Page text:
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Bimini, Michigan and Malindi

September 23, 2010

Pauline, Patrick, Ernest, John, and Gregory Hemingway with four marlins on the dock in Bimini, July 20, 1935. Ernest Hemingway Collection/John F. Kennedy Presidential Library, Boston.

Three pieces about three very different places tied to Hemingway have caught my eye lately.

First, one from the Miami Herald on Bimini, including an interview with grandson John Hemingway, who has visited the island since he was a youngster.

“He loved the island atmosphere,” John Hemingway said. “This is calm. This is relaxed.”

The bad news: Hemingway haunt the Compleat Angler has burned down, a fatal fire for one man that also claimed a bunch of Hemingway memorabilia.

The good news: the historic Bimini Big Game Club has reopened as Guy Harvey Outpost Resort & Marina, with a focus on environmentally-friendly adventure. Harvey decorates the resort with his artwork, some of it Hemingway inspired.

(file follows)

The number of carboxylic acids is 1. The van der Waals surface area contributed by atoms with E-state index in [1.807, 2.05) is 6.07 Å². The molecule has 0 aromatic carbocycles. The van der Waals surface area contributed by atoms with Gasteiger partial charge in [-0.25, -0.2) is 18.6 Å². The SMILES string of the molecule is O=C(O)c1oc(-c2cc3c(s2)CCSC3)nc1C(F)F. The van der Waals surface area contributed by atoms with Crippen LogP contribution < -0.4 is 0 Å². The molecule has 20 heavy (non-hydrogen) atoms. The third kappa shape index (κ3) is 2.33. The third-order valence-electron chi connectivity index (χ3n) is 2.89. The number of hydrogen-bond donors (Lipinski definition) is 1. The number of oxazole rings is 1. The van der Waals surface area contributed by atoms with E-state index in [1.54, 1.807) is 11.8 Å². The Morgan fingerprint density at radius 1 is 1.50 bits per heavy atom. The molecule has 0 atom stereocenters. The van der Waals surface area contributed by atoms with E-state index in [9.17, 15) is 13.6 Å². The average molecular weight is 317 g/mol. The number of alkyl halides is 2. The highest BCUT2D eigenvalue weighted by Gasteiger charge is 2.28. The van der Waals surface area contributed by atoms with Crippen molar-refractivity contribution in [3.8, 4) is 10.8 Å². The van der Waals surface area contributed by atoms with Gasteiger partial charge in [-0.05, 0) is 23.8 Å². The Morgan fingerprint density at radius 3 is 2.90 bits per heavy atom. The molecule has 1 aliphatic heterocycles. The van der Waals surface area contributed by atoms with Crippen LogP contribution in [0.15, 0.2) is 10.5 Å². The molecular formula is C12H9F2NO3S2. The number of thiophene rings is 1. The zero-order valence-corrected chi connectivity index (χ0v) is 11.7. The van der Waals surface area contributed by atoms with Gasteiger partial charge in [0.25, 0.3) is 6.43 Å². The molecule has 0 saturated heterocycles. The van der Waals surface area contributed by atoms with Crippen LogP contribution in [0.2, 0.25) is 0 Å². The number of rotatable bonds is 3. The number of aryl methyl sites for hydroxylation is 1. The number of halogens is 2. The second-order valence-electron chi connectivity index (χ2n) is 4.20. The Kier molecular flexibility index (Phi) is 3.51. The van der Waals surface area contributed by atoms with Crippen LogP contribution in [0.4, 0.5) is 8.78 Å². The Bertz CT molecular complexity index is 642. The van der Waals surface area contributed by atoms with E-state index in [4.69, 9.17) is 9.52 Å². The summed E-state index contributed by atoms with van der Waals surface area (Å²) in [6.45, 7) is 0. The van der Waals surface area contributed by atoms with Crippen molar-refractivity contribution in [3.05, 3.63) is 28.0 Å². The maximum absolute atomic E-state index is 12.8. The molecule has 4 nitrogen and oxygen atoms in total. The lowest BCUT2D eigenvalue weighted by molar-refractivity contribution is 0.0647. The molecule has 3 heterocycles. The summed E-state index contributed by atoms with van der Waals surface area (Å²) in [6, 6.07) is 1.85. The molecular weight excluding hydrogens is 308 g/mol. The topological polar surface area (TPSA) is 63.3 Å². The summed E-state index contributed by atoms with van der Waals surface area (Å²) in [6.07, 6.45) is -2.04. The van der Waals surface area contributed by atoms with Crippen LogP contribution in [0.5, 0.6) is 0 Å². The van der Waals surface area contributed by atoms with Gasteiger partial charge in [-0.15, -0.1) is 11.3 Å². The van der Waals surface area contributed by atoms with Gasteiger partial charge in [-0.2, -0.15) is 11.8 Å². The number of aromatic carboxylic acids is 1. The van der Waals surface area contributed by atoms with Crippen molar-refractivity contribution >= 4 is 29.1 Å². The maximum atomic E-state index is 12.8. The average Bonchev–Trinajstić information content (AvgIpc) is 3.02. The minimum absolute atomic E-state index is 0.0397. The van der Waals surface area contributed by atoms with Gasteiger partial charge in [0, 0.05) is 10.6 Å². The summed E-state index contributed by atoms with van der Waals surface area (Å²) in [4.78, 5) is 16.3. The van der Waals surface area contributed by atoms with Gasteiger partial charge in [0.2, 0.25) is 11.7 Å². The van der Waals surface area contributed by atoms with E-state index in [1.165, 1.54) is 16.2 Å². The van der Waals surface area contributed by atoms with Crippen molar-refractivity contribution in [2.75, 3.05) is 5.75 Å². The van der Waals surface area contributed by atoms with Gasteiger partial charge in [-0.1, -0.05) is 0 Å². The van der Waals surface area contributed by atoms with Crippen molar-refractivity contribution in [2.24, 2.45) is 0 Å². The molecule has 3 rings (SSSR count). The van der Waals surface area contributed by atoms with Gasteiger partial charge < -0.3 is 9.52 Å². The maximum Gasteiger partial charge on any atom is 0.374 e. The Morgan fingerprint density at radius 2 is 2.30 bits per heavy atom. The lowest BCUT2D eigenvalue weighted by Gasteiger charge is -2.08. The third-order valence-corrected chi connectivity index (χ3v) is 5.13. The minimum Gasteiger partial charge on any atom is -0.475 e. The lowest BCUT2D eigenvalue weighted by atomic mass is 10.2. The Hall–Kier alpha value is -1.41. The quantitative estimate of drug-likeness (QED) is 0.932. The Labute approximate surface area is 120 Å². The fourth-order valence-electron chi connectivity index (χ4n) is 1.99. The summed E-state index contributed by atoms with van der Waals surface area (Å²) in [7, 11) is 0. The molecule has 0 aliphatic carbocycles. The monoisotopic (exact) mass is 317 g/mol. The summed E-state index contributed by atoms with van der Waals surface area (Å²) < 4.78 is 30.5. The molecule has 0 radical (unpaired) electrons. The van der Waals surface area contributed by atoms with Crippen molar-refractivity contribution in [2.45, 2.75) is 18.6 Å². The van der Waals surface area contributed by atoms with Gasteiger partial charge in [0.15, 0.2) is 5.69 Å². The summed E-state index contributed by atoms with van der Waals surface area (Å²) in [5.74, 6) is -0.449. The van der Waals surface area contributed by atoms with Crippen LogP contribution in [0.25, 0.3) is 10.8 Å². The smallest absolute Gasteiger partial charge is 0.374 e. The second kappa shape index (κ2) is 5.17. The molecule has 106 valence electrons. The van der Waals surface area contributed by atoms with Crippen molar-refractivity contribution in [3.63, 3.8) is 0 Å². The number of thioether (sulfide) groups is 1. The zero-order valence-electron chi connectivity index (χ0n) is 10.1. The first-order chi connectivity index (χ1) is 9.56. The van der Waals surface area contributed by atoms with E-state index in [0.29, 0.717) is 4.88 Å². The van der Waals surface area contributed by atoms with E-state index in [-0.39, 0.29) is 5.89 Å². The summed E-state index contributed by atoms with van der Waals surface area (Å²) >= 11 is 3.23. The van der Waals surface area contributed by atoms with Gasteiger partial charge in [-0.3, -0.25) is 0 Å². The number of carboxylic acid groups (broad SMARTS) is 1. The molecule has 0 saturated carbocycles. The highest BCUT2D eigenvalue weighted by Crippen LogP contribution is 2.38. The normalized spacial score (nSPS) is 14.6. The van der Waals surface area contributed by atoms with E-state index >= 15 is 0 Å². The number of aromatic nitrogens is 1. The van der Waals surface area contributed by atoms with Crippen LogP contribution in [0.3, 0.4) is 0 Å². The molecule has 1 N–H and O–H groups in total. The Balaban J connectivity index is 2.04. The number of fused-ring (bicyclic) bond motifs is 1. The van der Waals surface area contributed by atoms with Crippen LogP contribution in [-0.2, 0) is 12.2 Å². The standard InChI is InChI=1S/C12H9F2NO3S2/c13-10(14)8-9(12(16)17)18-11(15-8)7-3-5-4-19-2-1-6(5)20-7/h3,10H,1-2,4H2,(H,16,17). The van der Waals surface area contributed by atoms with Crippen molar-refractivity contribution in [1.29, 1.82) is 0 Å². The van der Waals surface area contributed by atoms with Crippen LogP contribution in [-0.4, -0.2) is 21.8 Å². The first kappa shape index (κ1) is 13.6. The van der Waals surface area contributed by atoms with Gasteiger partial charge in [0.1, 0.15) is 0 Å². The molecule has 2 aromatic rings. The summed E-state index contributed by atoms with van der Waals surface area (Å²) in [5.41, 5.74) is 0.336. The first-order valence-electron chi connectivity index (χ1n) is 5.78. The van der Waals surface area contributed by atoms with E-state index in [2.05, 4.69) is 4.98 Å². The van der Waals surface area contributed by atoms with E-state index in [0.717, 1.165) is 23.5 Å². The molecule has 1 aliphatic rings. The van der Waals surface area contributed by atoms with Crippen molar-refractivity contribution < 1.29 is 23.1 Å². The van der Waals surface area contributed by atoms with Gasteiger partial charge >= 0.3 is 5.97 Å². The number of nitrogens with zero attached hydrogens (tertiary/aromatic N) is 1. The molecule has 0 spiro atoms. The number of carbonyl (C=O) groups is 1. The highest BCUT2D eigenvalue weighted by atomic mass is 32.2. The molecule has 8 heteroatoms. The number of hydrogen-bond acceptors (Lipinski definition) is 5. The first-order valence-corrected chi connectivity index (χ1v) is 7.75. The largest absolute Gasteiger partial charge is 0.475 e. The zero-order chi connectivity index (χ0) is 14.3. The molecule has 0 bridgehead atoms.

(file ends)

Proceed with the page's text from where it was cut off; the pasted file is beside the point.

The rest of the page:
A conservationalist, Harvey has a passion for sharks, and he’s formed a partnership with a shark research lab on South Bimini to give guests a closer look.

“They’re built to last,” Harvey told the Herald. “And we’ve annihilated them.”

On to Walloon Lake, where writer David Shribman finds “Hemingway’s first and forever love.”

He writes in the Pittsburgh Post-Gazette:

“You may think that his place was Cuba, or Key West, or Paris or Spain, or Idaho — for in truth so many places are associated with Hemingway, and he with them — but it was here, on the tip of the mitt of Michigan, that he became the Hemingway we know, here that he was Ernest and not yet Papa.”

Finally, it’s off to Africa, and a visit to Malindi, Kenya. In that country’s newspaper the Daily Nation, writer Rasna Warah complains about the town’s lack of development, despite a thriving tourism industry and a bunch of European retirees moving in.

“Writers will also be interested to know that in 1934, the American author Ernest Hemingway stayed in Malindi at what is now known as the Blue Marlin hotel for eight days,” Warah writes.

I’m interested to know that, anyway. I passed through Malindi once, very briefly, en route to Lamu. Maybe it’s time to pay it another visit.